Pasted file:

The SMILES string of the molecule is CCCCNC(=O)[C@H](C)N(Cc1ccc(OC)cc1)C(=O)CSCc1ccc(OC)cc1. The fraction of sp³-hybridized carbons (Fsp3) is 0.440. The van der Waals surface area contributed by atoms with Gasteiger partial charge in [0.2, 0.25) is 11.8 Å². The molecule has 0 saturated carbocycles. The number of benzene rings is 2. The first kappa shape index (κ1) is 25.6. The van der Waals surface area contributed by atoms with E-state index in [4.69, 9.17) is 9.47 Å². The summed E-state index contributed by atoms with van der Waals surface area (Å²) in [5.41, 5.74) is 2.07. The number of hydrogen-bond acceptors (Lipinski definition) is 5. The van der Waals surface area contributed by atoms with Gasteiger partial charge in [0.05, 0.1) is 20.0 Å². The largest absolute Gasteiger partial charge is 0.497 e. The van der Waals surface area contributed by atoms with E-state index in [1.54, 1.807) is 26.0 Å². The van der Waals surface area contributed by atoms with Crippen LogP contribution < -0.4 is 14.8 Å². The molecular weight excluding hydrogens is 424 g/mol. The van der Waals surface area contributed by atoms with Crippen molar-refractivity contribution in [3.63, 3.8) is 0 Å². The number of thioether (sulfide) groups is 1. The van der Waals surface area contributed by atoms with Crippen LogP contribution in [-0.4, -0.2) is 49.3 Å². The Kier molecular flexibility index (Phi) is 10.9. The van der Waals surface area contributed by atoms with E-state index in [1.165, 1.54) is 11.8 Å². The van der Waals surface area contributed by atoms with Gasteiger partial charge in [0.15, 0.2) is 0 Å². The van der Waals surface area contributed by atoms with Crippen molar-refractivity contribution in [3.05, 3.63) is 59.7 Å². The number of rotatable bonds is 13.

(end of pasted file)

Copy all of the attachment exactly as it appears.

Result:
The SMILES string of the molecule is CCCCNC(=O)[C@H](C)N(Cc1ccc(OC)cc1)C(=O)CSCc1ccc(OC)cc1. The fraction of sp³-hybridized carbons (Fsp3) is 0.440. The van der Waals surface area contributed by atoms with Gasteiger partial charge in [0.2, 0.25) is 11.8 Å². The molecule has 0 saturated carbocycles. The number of benzene rings is 2. The first kappa shape index (κ1) is 25.6. The van der Waals surface area contributed by atoms with E-state index in [4.69, 9.17) is 9.47 Å². The summed E-state index contributed by atoms with van der Waals surface area (Å²) in [5.41, 5.74) is 2.07. The number of hydrogen-bond acceptors (Lipinski definition) is 5. The van der Waals surface area contributed by atoms with Gasteiger partial charge in [0.05, 0.1) is 20.0 Å². The largest absolute Gasteiger partial charge is 0.497 e. The van der Waals surface area contributed by atoms with E-state index in [1.54, 1.807) is 26.0 Å². The van der Waals surface area contributed by atoms with Crippen LogP contribution < -0.4 is 14.8 Å². The molecular weight excluding hydrogens is 424 g/mol. The van der Waals surface area contributed by atoms with Crippen molar-refractivity contribution in [3.63, 3.8) is 0 Å². The number of thioether (sulfide) groups is 1. The van der Waals surface area contributed by atoms with Crippen LogP contribution in [-0.4, -0.2) is 49.3 Å². The Kier molecular flexibility index (Phi) is 10.9. The van der Waals surface area contributed by atoms with E-state index in [1.165, 1.54) is 11.8 Å². The van der Waals surface area contributed by atoms with Gasteiger partial charge in [0.15, 0.2) is 0 Å². The van der Waals surface area contributed by atoms with Crippen molar-refractivity contribution in [3.05, 3.63) is 59.7 Å². The number of rotatable bonds is 13.